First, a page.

In 1994 Ascension Parish’s population was 63,925 and advocates of “maintaining rural character” could still be taken seriously. Hamstrung by the pettiness that comes with parochial police jury politics, 64% (4166 voters out of 6523 votes cast) of the electorate opted for Home Rule as Ascension scrapped the (some said) outmoded form of governance. 1994 was also the beginning of a residential subdivision building boom to accommodate what would become a doubling of Ascension’s population.
The most recent Census estimate puts the parish’s current population at 127,960.
Is there a causal relationship between Charter adoptions and population growth? Whose to say, though the striking uptick in population corresponds neatly. One thing is certain; adoption of the Charter did little to prepare Ascension to meet the overwhelming demand for basic infrastructure.
Given the cyclical nature of Ascension Parish residential development, the parish may be on the precipice of another building spike.
22 new subdivision preliminary plats were approved by the first post-Charter Planning Commission. The first subdivision approval was Manchac Plantation-2nd/3rd Filings and its 237 lots. Since that January 19, 1994 meeting various Planning Commission’s would go on to approve 278 residential subdivision preliminary plats; and more than 23,000 lots (every one of them on Ascension’s east bank, the vast majority in the northernmost parts of the parish).
NOTE: Not every one of the 278 approvals were actually built. In 2008 the Planning Commission approved the 361-lot Traditional Neighborhood Development, Riverton Plantation which would never be constructed. Fast forward eight years and a new commission approved a 780-lot subdivision preliminary plat, Riverton Subdivision on the same acreage.
These totals do not include developments within the city limits of Gonzales where subdivision development has kept pace with Ascension Parish over the last decade. Hurricane Katrina (2005) spurred an influx of residents in the city, too. Gonzales’ ability to attract commercial investment, especially retail, has kept the city’s fund balance healthy while providing a number of services unavailable to non-city dwellers.
That is due, almost exclusively, to Gonzales’ municipal wastewater treatment. City fathers made the trade: a burgeoning retail economy with its vital sales tax revenues in return for compromised drainage and the frustration of traffic-choked roadways during drive time. Parish decision-makers stayed out of the water business some decades ago, which hampered Ascension’s ability to treat wastewater efficiently, effectively and without exorbitant rates borne by customers.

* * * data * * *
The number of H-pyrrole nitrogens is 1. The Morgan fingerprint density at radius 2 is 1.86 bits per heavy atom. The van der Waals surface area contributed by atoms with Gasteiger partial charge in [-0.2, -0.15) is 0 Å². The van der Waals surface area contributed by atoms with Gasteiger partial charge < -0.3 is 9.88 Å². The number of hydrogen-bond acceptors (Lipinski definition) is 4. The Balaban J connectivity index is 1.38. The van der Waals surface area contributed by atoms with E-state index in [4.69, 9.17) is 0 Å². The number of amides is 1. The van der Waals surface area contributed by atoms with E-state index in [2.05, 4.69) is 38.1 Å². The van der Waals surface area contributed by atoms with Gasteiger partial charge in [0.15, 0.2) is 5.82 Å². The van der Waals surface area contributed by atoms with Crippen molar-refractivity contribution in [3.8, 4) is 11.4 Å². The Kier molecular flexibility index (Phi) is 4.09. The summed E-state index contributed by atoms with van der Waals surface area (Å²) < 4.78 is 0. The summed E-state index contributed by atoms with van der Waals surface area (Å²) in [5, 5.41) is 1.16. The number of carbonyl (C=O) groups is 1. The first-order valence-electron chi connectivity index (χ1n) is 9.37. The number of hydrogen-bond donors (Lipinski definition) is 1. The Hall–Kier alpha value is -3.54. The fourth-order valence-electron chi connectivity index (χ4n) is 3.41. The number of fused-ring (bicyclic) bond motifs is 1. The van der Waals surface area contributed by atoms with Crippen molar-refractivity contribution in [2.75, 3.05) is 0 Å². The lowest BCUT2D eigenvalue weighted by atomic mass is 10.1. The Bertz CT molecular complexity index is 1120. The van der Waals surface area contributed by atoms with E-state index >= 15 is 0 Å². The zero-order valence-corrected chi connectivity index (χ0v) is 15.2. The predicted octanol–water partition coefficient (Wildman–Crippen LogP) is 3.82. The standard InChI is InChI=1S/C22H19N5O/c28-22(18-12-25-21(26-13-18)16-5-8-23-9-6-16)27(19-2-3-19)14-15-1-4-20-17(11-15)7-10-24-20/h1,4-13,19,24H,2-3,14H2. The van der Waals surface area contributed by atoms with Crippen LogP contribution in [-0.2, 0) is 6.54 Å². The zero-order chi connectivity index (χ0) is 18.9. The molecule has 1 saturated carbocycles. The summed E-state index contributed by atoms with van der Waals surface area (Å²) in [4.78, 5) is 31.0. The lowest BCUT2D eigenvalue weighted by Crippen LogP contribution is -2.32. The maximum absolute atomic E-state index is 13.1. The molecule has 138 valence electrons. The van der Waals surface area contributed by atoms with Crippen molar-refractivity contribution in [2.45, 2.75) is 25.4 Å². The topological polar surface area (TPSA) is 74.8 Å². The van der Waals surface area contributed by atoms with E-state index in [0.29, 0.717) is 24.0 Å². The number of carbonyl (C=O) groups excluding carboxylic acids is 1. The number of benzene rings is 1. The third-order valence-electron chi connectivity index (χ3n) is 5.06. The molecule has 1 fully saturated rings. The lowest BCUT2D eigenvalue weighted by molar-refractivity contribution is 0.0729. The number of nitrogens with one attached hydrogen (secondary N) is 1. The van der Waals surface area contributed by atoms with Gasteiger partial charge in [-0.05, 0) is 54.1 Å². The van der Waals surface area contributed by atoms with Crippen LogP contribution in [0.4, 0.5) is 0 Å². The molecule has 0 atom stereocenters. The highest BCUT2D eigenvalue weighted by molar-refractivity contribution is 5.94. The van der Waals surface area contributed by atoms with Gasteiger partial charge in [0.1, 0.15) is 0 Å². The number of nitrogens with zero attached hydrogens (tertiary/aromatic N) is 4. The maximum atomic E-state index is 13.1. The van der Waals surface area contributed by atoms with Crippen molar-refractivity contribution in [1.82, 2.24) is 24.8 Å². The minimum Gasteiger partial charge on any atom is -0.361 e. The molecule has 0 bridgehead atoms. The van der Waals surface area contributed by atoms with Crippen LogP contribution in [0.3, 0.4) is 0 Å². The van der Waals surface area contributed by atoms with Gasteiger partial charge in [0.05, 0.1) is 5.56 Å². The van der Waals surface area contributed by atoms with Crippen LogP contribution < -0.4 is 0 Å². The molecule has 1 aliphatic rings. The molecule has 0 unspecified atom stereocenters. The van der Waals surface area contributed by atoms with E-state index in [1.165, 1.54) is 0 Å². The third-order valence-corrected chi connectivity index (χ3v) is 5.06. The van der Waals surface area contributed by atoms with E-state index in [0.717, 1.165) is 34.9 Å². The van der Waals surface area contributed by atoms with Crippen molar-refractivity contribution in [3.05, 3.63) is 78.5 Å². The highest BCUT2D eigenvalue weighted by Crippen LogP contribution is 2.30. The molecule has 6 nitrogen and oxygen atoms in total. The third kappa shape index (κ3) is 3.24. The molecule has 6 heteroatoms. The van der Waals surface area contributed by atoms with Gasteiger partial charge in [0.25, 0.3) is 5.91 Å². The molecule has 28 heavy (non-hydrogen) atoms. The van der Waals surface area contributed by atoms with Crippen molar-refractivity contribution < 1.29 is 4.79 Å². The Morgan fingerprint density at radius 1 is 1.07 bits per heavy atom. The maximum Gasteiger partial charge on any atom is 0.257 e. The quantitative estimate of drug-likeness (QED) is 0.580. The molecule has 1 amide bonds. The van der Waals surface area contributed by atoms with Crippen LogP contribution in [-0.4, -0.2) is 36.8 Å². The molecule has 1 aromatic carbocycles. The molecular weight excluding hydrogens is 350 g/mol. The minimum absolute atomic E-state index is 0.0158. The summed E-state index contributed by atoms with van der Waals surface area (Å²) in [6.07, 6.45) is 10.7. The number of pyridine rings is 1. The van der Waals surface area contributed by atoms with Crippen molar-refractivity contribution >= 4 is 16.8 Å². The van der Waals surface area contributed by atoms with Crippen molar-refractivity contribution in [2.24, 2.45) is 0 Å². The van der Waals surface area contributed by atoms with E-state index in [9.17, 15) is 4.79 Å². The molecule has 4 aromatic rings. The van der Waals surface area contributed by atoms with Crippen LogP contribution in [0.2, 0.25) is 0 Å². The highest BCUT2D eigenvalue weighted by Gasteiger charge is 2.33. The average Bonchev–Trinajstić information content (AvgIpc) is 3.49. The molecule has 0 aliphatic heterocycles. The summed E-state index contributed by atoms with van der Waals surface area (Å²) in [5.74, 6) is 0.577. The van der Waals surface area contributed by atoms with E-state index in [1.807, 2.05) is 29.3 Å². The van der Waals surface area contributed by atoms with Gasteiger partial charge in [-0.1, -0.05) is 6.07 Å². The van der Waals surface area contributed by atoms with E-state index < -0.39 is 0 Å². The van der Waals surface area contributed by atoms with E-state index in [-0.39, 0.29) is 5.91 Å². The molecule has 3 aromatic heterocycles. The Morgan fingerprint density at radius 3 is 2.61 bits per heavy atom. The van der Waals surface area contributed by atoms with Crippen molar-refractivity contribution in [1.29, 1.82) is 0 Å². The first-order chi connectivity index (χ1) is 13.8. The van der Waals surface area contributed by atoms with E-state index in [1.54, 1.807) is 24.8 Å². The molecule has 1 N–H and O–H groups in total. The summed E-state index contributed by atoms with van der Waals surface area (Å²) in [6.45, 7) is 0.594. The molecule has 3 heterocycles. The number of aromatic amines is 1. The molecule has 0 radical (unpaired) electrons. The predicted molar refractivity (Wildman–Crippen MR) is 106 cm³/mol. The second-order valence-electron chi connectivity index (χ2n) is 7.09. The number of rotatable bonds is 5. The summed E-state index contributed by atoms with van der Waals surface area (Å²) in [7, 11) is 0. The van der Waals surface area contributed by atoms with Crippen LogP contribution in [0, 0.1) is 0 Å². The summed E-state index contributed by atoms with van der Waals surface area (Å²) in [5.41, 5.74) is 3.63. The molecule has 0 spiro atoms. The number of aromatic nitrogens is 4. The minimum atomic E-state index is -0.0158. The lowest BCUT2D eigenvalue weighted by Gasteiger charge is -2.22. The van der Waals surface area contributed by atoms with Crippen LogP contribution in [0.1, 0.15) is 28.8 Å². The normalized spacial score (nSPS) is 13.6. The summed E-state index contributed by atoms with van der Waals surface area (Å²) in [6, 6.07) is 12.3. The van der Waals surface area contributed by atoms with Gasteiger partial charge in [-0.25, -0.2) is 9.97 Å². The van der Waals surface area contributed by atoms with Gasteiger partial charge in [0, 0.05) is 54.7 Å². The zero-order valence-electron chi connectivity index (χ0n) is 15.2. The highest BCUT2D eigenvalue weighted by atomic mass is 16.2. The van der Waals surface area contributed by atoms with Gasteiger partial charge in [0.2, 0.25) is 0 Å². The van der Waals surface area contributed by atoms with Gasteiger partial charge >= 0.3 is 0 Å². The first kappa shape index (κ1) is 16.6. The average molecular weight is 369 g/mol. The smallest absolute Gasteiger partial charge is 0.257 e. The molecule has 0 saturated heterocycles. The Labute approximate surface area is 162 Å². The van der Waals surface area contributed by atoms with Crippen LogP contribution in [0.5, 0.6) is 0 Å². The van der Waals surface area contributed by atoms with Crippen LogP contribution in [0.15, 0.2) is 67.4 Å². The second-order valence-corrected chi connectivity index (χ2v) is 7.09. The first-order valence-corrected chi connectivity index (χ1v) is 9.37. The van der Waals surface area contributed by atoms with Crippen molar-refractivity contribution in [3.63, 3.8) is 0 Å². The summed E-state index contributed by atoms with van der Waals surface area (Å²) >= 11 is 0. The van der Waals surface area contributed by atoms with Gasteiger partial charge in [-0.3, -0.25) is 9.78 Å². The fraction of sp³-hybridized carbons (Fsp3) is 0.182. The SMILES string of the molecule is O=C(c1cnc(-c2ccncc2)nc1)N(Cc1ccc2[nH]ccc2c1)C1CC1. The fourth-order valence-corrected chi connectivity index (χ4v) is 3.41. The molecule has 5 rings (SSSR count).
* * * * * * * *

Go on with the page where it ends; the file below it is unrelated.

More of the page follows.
Lack of parish infrastructure (roads, sewer treatment, drainage improvements) has been a commonly expressed concern for a decade now; so common as to become a cliche’. For a still (largely) rural Ascension Parish of the mid-1990s it was not much of a concern. Which is reflected in the numbers; a tendency toward recency bias notwithstanding, subdivision development is not more prevalent than it was back in the day, though Ascension’s infrastructure deficiencies are being felt more acutely.
From 1970 onward the parish was adding approximately 1,000 residents per year though 1993. Over the final seven years of the past millennium the annual increase doubled to 2,000 additional residents per year on average. 63,925 residents in 1994 became 77,347 according to the 2000 Census. By 2010 there were 107,886 as over 30,000 new residents were counted (a 3,000 per year increase).
Since 2010 the growth curve has flattened to 1,700 new residents added per year. Residential subdivision approvals tend to go in spurts, due to market influences we assume.
From 1994 through the end of 2000 there were 122 subdivision approvals, comprising a total of 7701 lots. Average subdivision sizes were 63 lots, a number that would increase over the years. In the late ’90s Pelican Point Subdivision’s 999 initial lots were approved in concept, inflating the average, then built out over several years. (In fact, its developer is still trying to add on).
The first decade of the new millennium saw 99 new subdivision plats (all but one by the end of 2008) approved with 9,242 lots. A single subdivision was approved in 2010 with none the year before as supply temporarily outpaced demand. The busiest five-year period in Planning Commission history was 2003-07 when 81 subdivision plats (16.2 per year) were approved, totaling 7722 lots (1544.4 per year).
It may not seem so, but the decade ending this year has seen the fewest subdivision approvals; 58 since the beginning of 2011 with a total of 5972 lots approved. Those new subdivisions are getting bigger, averaging 103 lots per development since 2011.
And we predict a spike in applications since the number of houses in the development pipeline has decreased. In February, a little less than eight months ago, there were 23 subdivisions, already approved, in various stages of construction with 2056 lots to market. That is according to Ascension’s Planning Staff.
Earlier this month the number of lots to market had dwindled to 779 in 9 subdivisions. Get ready for more subdivision preliminary plats. With two brand new Planning Commissioners (Robert Hodgson and Richard Carmouche) about to be sworn in, how pro-development (or not) will the commission be?